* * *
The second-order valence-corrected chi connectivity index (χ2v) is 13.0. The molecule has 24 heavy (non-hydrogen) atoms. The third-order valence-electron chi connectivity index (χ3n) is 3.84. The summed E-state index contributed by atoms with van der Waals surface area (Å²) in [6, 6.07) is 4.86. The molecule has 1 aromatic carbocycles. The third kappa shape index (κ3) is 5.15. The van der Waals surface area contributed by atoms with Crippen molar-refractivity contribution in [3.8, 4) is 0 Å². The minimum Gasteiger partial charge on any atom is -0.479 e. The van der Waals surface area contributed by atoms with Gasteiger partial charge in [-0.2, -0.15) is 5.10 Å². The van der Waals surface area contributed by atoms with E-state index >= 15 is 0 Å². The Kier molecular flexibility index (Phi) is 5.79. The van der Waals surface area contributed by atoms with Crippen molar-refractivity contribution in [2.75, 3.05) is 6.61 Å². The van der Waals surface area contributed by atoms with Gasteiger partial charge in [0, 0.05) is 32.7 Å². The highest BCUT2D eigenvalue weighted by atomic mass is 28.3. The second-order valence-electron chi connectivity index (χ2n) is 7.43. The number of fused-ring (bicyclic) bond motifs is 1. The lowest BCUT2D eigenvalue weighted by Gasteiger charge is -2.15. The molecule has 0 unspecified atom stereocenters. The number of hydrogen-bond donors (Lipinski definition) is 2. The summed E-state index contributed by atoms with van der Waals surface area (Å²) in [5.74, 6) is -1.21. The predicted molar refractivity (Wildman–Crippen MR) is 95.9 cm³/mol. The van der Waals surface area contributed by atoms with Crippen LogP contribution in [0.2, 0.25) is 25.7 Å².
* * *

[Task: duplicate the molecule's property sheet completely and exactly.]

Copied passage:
The second-order valence-corrected chi connectivity index (χ2v) is 13.0. The molecule has 24 heavy (non-hydrogen) atoms. The third-order valence-electron chi connectivity index (χ3n) is 3.84. The summed E-state index contributed by atoms with van der Waals surface area (Å²) in [6, 6.07) is 4.86. The molecule has 1 aromatic carbocycles. The third kappa shape index (κ3) is 5.15. The van der Waals surface area contributed by atoms with Crippen molar-refractivity contribution in [3.8, 4) is 0 Å². The minimum Gasteiger partial charge on any atom is -0.479 e. The van der Waals surface area contributed by atoms with Gasteiger partial charge in [-0.2, -0.15) is 5.10 Å². The van der Waals surface area contributed by atoms with E-state index >= 15 is 0 Å². The Kier molecular flexibility index (Phi) is 5.79. The van der Waals surface area contributed by atoms with Crippen molar-refractivity contribution in [2.75, 3.05) is 6.61 Å². The van der Waals surface area contributed by atoms with Gasteiger partial charge in [0, 0.05) is 32.7 Å². The highest BCUT2D eigenvalue weighted by atomic mass is 28.3. The second-order valence-electron chi connectivity index (χ2n) is 7.43. The number of fused-ring (bicyclic) bond motifs is 1. The lowest BCUT2D eigenvalue weighted by Gasteiger charge is -2.15. The molecule has 0 unspecified atom stereocenters. The number of hydrogen-bond donors (Lipinski definition) is 2. The summed E-state index contributed by atoms with van der Waals surface area (Å²) in [5.74, 6) is -1.21. The predicted molar refractivity (Wildman–Crippen MR) is 95.9 cm³/mol. The van der Waals surface area contributed by atoms with Crippen LogP contribution in [0.2, 0.25) is 25.7 Å².